Investor behaviour often deviates from logic and reason, and investors display many behaviour biases that influence their investment decision-making processes. Kent Baker and Victor Ricciardi describe some common behavioural biases and suggest the psychology of investing nofsinger pdf to mitigate them.
Why do investors behave as they do? Investor behaviour often deviates from logic and reason. Emotional processes, mental mistakes, and individual personality traits complicate investment decisions. Thus, investing is more than just analysing numbers and making decisions to buy and sell various assets and securities. A large part of investing involves individual behaviour. Behavioural biases in investing encompass many types. For example, cognitive biases refer to tendencies to think and act in certain ways.
A cognitive bias can be viewed as a rule of thumb or heuristic, which can lead to systematic deviations from a standard of rationality or good judgment. Some controversy still exists about whether some of these biases are truly irrational or whether they result in useful attitudes or behaviour. Understanding investor behaviour can inform investors about these biases and help them improve their decision-making processes in selecting investment services, products, and strategies. As a result of the financial crisis of 2007-2008, the discipline of psychology began to focus even more on the financial decision-making processes of individuals.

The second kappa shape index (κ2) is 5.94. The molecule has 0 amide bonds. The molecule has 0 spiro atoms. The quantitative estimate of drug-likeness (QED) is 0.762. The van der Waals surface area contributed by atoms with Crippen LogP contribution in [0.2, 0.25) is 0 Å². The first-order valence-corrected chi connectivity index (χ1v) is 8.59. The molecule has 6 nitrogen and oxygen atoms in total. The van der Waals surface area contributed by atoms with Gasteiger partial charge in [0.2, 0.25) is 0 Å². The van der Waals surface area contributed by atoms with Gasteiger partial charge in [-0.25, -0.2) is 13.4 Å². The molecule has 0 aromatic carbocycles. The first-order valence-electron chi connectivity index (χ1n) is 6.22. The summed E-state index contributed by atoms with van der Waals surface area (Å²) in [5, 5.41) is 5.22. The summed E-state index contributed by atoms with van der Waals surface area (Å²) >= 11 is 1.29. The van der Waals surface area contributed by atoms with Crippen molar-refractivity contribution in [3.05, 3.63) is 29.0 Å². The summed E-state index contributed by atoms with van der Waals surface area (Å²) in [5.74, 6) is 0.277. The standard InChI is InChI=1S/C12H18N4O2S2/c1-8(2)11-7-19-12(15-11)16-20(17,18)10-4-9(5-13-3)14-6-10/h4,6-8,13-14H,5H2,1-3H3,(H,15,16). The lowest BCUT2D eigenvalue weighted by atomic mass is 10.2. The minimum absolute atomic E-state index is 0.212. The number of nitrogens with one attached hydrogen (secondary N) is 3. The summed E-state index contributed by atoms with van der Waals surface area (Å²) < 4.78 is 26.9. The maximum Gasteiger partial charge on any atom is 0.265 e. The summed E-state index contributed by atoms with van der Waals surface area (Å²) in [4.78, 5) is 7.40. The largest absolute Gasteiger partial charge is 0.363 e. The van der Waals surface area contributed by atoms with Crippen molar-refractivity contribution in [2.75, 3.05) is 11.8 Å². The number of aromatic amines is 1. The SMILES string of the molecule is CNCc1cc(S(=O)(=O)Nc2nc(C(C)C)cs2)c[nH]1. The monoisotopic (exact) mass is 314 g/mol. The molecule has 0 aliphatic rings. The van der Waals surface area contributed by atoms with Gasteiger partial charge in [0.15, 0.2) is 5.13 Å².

Few of these behavioural biases exist in isolation because deep interactions exist among different biases. Nonetheless, the following list represents some common biases facing investors but others may be equally important depending on the specific situation. Representativeness results in investors labeling an investment as good or bad based on its recent performance. Consequently, they buy stocks after prices have risen expecting those increases to continue and ignore stocks when their prices are below their intrinsic values. Investors should have a clearly defined analytical process that they test and retest in order to refine and improve it over the long run. The disposition effect is harmful to investors because it can increase the capital gains taxes that investors pay and can reduce returns even before taxes. This bias occurs when investors have a preference for familiar investments despite the seemingly obvious gains from diversification.
An implication of familiarity bias is that investors hold suboptimal portfolios. The act of worrying is an ordinary and unquestionably widespread human experience. Worry educes memories and visions of future episodes that alter an investor’s judgment about personal finances. Anchoring is the tendency to hold on to a belief and then apply it as a subjective reference point for making future judgments.